#WarrenYard #RealisingaDream Realising a Dream - 12 - Basic Framework Sound construction of the baseboards and supporting framework is crucial to the success and long term enjoyment of your railway. The materials you build with must be suitable for the environment you are building it in, e.g. temperature and humidity ranges as well as portability requirements. Here I focus on building the layout within a controlled environment, but even so I build things to last, that is, outlast me! Wide swings in temperature and humidity can play havoc with running trains. The smaller the scale and the finer the wheel and track standards to be used the greater is the care required when choosing the materials and the method of construction. There is much already written on the pros and cons of different materials and designs for the supporting framework so I will not go into that here. What I will describe is how I approached the design and build for my railway and how it evolved because I did not find a conventional approach that fitted my requirements. Skill set I have a fairly good knowledge of constructing all sorts of things but that does not mean I am actually competent at any of them. Whatever we build for our railway, a challenge to develop our skills, of which many are required is a good thing. But as I mentioned earlier, severely underestimating what is required will be expensive and demoralising. Most of us will build our framework with wood, however when I started investigating the options generally used I would need to create a framework of very many joints, especially if an open frame design was to be used. Many legs would be required as the timber generally used was lightweight, but that's fine to a point, however I wanted minimal joints and minimal legs. This would allow the space under the railway to be used as storage, or so I thought initially, however it didn't quite turn out that way. But that's another tale for later. Having used structural timber for all the studwork I thought, what if I use that type of timber for the supporting framework, the legs could be well spread, but what about joints? Well there is a way and it just requires overlapping sections of timber and fixing them to each other with long screws. So what I went for was simple and solid. Construction This is probably best illustrated than written about, but first a word on timber dimensions. What is labelled as e.g. 47x75mm is often smaller because the dimensions include the width of the saw blade in at least one direction when it was reduced from a larger cross-section. In practice this timber was 47x70mm. It's typical of a lot of items e.g. hard drive capacities for PCs, often specified as unformatted capacity when to most of us it's only the formatted capacity that matters. Or being verbally quoted by tradesmen for jobs only to find out later when the written quote arrives they did not include the VAT, despite them knowing I was Joe public! I nearly came a cropper when ordering the foam insulation panels for the studwork, just as well I checked because the 75mm timber was more like 70mm, so '75mm' timber, 70mm insulation board. Back to the construction, note how simple and robust the construction can be, 48 inches high, topped off with 12mm marine plywood sheet, anchored to the wall studwork at intervals. The only tools that were essential for the framework was a mitre saw, a tough cordless drill/screwdriver, a spirit level, and a can of elbow grease. Cutting of the plywood sheet really needs a circular saw or an extra large can of grease and a bucket of sweat. Trouble is I was heading towards flat earth which I did not like, but this substantial base framework with few legs and joints was still a good starting point for my railway. If on the other hand you want rolling landscape this is not the way to go, an open frame technique would probably be a better starting point. So I returned to AnyRail and planned some more and decided that a multiple level layout was the way to go, however that creates many more questions that need answers. Next I look at the implications of building a multiple level railway. Please feel free to comment, discuss or ask about any details you wish from any of my posts via the comments, Jim. Images show the main elements of the basic framework construction.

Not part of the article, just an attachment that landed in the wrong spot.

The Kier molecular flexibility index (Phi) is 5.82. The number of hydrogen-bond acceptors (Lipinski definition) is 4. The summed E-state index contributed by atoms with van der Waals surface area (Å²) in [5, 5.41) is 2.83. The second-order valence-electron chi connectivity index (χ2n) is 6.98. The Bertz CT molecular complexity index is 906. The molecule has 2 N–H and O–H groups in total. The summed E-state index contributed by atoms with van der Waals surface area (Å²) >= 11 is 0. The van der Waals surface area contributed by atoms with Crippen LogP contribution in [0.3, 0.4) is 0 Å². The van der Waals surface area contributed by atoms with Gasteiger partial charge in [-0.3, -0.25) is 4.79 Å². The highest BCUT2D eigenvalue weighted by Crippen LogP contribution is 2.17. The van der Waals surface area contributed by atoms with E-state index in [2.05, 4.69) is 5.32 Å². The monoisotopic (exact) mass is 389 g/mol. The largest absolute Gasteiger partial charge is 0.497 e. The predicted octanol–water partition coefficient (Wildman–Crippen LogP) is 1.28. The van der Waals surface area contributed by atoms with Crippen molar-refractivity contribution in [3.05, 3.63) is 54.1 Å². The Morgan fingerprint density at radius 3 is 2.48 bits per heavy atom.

Posted by Jim Franklin at 2021-05-20 06:05:18 UTC